This post reminded me that I should donate to the Methuselah Foundation again, so I just sent them a little money and will keep doing that periodically. I encourage others to do the same.
Given the pessimistic outline of Kip's post, I can't help being slightly amused by the quibbling over point 3. As individuals, it seems fair to say that each of us has at best a 50/50 chance of surviving the next century. And for every subjective intent and purpose, an individual's death entails an end to the "species," to the world, to everything. Consciousness is all; when it is extinguished, there's your apocalypse. The only one that counts.
At the very least, unfettered contemplation of the meta-human condition should prompt people to question whether it is decent to have children.
I wonder to what extent you've dealt with the implications of #5. Sometimes I get very depressed about what you call the "human condition," too. But then, some other times, I recall that values are contingent, and this, rightly or wrongly but inevitably, puts a little emotional distance between me and my worries. I wonder whether a brief flourishing of intelligence amid the vast interstellar coldness, wherein the interplay of evolution and human intelligence produced or invented the calculus, love, corporations, general relativity, the concept of the wave function of the universe, culture -- whether maybe that isn't pretty great, whether or not we all die of old age or are turned into paperclips.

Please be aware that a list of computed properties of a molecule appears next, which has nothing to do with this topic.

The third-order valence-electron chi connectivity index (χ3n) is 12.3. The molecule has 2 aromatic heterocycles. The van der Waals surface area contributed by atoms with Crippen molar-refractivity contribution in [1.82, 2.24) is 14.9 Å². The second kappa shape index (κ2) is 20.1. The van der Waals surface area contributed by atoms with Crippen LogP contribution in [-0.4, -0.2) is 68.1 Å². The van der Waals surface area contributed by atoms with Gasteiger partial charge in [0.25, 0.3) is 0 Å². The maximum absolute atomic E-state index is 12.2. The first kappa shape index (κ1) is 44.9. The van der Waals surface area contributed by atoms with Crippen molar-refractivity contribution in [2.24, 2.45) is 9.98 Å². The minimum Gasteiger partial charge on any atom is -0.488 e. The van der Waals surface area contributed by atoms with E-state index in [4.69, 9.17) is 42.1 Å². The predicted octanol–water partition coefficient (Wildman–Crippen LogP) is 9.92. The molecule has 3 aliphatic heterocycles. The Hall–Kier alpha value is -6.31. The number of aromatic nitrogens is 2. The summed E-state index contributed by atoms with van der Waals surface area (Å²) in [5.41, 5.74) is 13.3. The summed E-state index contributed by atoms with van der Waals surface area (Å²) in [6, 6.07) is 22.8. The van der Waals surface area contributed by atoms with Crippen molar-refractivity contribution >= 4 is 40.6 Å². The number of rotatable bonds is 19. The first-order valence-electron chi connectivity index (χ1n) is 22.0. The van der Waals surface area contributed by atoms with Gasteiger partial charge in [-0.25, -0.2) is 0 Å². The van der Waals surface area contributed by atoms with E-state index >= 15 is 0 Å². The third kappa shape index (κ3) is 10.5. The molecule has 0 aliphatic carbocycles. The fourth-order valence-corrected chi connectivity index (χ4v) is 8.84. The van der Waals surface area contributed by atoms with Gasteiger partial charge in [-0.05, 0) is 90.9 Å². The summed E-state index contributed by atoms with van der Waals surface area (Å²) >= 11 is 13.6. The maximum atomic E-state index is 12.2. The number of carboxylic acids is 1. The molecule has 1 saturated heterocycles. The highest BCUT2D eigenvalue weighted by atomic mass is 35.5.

Now of course I see that this is a view I hold, in part, as a coping mechanism. The nice thing is that, since the whole worldview is based on a certain ironic distance from values, the realization that it's emotionally motivated doesn't actually create any significant epistemic problems.
I imagine, if I were Eliezer, I would find this perspective despicable. It admits his premises but declines his nobility and austerity. But I'm not sure it's not the best thing going.